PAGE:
When I first sat down to read the latest offering from James Smythe my passion for his writing took quite a knock. In this new novel, James is experimenting with differing styles, including a lack of speech marks. This is a pet peeve of mine unless it is used for narrative purposes and serves the story well. My faith in this aspiring author was solidified as James takes the reader on a tour de force through a myriad of feelings and emotions that truly benefit from the lack of dialogue punctuation. In fact, it is in this minute change where the novel holds its power.
Why mention this at the start of a review, as if it holds such import? Well, because this is James taking a chance. This is his most ambitious and personal novel to date. While The Machine holds very similar notions as Testimony and Explorer – in that it is dark and brooding – it explores other aspects of life and mind. I think it is well established that I am a fan of Mr Smythe and I will be nothing but honest about his work. The first fifty pages of The Machine was hard work. It is a slow opening that requires a lot from the reader. That isn’t to say it’s a bad opening, but James is vague about the plot and he lets it unfold organically as the pages turn.
At the root of this tale is a love story that is riddled with emotion and the macabre. James shows how far one would go to rebuild a love lost. Beth has lost her husband. His body is merely surviving, but his mind is lost to the Machine. James explores the idea that to remove the stress of trauma one needs to remove the memories and only the Machine can do that. Little is explained about the tech and development of the Machine, we know its function and we know what it looks like. It is a dominating, severe and surreal Machine that surely symbolises the void left in the patients who succumbed to its use.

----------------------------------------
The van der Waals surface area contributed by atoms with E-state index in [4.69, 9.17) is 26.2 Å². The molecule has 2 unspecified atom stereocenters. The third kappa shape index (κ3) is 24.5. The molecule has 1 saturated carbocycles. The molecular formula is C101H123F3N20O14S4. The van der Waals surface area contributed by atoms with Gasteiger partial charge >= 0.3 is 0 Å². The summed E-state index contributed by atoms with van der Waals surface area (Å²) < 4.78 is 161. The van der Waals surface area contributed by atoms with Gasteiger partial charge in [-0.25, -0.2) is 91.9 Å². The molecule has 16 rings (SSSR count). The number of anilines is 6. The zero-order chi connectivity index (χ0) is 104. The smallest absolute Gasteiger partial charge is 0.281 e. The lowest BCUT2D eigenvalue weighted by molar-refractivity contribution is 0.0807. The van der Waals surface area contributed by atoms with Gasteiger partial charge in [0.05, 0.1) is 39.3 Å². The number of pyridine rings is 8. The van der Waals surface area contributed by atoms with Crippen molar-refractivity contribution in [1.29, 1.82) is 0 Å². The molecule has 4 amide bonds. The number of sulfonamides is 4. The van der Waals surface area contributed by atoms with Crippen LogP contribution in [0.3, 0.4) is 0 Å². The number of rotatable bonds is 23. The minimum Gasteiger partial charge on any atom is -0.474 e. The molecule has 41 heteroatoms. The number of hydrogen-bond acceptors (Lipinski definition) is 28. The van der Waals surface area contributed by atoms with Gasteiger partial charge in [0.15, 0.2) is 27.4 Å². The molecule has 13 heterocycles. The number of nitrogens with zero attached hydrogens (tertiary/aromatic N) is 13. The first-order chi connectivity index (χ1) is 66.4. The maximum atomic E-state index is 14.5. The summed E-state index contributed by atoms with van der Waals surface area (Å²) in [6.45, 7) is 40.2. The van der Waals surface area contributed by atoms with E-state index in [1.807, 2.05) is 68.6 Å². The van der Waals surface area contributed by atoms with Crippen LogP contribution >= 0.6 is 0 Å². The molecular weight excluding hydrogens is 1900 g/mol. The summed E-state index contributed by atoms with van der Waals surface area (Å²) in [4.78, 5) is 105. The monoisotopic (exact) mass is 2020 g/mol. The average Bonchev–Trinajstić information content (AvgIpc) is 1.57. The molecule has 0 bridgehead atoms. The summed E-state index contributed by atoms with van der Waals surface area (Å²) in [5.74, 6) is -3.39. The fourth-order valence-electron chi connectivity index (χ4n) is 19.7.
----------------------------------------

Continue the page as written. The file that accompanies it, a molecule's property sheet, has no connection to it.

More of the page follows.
To be honest, the entire feel of the novel has a tense and overbearing aspect to it. Beth is telling her story in the near future. Things have happened, waters have risen, teenagers are becoming more of a danger on the streets. Each page drips with suspense and nerves. Smythe fills the reader with the same burdens as his central character – when she is tense or confused, we are led to feel that way too. As the book progresses situations become even more dreamlike and manic, leading to a conclusion that leaves the reader reeling.
When starting the novel, and knowing that I’m not a fan of a lack of speech marks, I thought this would be the roadbump in my love of Smyths writing. When I put the book down I was left feeling confounded by it, I didn’t know what to feel. After a few days the memories of The Machine were burning and I found myself pondering certain aspects of it. It is only then when I realised that this is James’ best book yet.
Published by Blue Door. This books was kindly sent for review by the publisher.